Stand-Your-Ground legislation was first promoted in 2005 in Florida by NRA lobbyist and former NRA president, Marion Hammer, the driving force behind the bill, eventually becoming law there. At that time the NRA was serving as “corporate co-chair” of ALEC’s (American Legislative Exchange Council) Public Safety and Elections task force that pushed Stand-Your-Ground and other gun laws. ALEC, a secretive lobbying group represents some of the most influential corporatists in America. It provides a forum for corporations and legislators to collaborate on “model bills” and draft legislation which members push to become law. The NRA has aggressively pursued adoption of Stand-Your-Ground laws throughout the country as part of a broader agenda to increase gun-carrying rights while rewarding state politicians financially who push their agenda.

Civil rights advocacy groups including the NAACP, Urban League, Color of Change, Common Cause, People for the American Way, and are among the groups that put pressure on ALEC members to withdraw from the group over this law. At least 49 corporations and six non-profits have publicly announced they were leaving ALEC. Among them are a number of corporations with headquarters in the South, including Coca-Cola, Pepsi, MacDonald’s, Wendy’s, Kraft and Mars, Blue Cross, Wal-Mart, Bank of America, ConocoPhillips and Bill Gates. But scores of other corporations continue their association with the group, including South-based Duke Energy, ExxonMobil, Georgia-Pacific, International Paper, Marathon Oil and Norfolk Southern Railway.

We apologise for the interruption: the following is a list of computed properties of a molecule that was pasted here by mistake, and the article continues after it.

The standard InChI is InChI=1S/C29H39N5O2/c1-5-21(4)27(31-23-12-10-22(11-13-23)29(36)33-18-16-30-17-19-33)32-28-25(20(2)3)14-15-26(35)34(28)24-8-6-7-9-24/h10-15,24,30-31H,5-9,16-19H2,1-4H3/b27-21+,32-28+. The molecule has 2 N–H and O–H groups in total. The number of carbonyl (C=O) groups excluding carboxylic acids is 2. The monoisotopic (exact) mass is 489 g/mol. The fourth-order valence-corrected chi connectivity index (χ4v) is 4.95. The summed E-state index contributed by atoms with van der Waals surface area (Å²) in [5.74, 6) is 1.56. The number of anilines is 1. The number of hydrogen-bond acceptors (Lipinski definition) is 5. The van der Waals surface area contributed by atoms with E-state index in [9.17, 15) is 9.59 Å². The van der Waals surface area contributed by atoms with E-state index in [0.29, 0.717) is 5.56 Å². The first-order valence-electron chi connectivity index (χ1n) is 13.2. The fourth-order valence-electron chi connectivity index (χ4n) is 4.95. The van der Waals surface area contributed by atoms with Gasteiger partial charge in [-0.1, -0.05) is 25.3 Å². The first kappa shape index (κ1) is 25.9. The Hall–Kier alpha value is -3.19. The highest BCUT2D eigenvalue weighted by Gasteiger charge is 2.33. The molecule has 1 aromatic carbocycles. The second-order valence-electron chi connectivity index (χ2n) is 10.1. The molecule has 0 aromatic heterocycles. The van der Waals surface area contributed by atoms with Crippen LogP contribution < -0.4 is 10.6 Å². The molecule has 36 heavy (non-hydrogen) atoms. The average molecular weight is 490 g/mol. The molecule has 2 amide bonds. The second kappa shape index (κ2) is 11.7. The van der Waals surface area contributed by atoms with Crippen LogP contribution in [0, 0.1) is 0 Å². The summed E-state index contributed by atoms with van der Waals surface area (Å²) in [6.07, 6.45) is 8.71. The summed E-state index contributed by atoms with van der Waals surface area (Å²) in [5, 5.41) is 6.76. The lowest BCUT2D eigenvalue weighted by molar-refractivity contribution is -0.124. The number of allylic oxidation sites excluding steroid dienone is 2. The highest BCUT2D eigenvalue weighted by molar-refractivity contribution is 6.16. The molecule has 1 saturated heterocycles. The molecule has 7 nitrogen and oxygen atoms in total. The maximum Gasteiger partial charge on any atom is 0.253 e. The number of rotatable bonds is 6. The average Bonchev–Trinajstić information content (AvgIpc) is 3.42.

In the Zimmerman case, the defense wisely chose to waive the Stand-Your-Ground law because such a defense would have permitted a plaintiff or the state to seek civil damages in a subsequent trial, which now cannot occur. However, the court’s instructions to the jury reinserted the law into the jury’s deliberations. “Even though it’s popular wisdom to say ‘Stand-Your-Ground’ was not an issue in this case, in fact it was. The exact instruction to the jury was that Zimmerman had no duty to retreat and had a right to stand his ground and meet force with force — including deadly force. Those jury instructions incorporate the Stand-Your-Ground law,” explained Lisa Graves, Executive Director for Media and Democracy recently on Amy Goodman’s DemocracyNow!.org.